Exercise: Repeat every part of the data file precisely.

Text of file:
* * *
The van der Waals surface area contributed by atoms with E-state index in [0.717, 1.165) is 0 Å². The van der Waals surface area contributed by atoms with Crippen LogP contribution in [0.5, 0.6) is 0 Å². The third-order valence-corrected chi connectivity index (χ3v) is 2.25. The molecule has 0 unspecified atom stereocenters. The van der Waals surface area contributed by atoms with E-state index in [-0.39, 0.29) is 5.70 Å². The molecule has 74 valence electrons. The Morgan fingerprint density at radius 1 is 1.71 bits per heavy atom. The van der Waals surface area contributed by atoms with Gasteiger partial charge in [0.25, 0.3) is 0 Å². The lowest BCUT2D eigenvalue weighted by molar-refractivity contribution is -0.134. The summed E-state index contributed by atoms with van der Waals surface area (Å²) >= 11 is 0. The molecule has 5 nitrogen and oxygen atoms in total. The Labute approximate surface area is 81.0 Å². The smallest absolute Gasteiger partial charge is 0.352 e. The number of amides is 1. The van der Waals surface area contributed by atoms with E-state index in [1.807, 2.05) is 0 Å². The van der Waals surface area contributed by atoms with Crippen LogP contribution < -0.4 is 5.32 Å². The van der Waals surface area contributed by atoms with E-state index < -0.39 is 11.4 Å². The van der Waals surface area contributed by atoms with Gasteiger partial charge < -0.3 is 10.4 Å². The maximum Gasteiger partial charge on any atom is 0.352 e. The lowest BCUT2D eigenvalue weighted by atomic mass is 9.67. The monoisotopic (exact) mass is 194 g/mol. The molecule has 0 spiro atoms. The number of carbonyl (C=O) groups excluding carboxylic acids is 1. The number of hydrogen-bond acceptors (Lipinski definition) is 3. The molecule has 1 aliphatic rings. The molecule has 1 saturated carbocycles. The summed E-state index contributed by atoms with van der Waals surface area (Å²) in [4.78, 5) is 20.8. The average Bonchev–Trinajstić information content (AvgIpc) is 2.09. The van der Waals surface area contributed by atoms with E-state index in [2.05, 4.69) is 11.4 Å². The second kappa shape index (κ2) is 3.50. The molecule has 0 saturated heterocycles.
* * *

The van der Waals surface area contributed by atoms with E-state index in [0.717, 1.165) is 0 Å². The van der Waals surface area contributed by atoms with Crippen LogP contribution in [0.5, 0.6) is 0 Å². The third-order valence-corrected chi connectivity index (χ3v) is 2.25. The molecule has 0 unspecified atom stereocenters. The van der Waals surface area contributed by atoms with E-state index in [-0.39, 0.29) is 5.70 Å². The molecule has 74 valence electrons. The Morgan fingerprint density at radius 1 is 1.71 bits per heavy atom. The van der Waals surface area contributed by atoms with Gasteiger partial charge in [0.25, 0.3) is 0 Å². The lowest BCUT2D eigenvalue weighted by molar-refractivity contribution is -0.134. The summed E-state index contributed by atoms with van der Waals surface area (Å²) >= 11 is 0. The molecule has 5 nitrogen and oxygen atoms in total. The Labute approximate surface area is 81.0 Å². The smallest absolute Gasteiger partial charge is 0.352 e. The number of amides is 1. The van der Waals surface area contributed by atoms with E-state index in [1.807, 2.05) is 0 Å². The van der Waals surface area contributed by atoms with Crippen LogP contribution < -0.4 is 5.32 Å². The van der Waals surface area contributed by atoms with E-state index < -0.39 is 11.4 Å². The van der Waals surface area contributed by atoms with Gasteiger partial charge < -0.3 is 10.4 Å². The maximum Gasteiger partial charge on any atom is 0.352 e. The lowest BCUT2D eigenvalue weighted by atomic mass is 9.67. The monoisotopic (exact) mass is 194 g/mol. The molecule has 0 spiro atoms. The number of carbonyl (C=O) groups excluding carboxylic acids is 1. The number of hydrogen-bond acceptors (Lipinski definition) is 3. The molecule has 1 aliphatic rings. The molecule has 1 saturated carbocycles. The summed E-state index contributed by atoms with van der Waals surface area (Å²) in [4.78, 5) is 20.8. The average Bonchev–Trinajstić information content (AvgIpc) is 2.09. The van der Waals surface area contributed by atoms with E-state index in [2.05, 4.69) is 11.4 Å². The second kappa shape index (κ2) is 3.50. The molecule has 0 saturated heterocycles.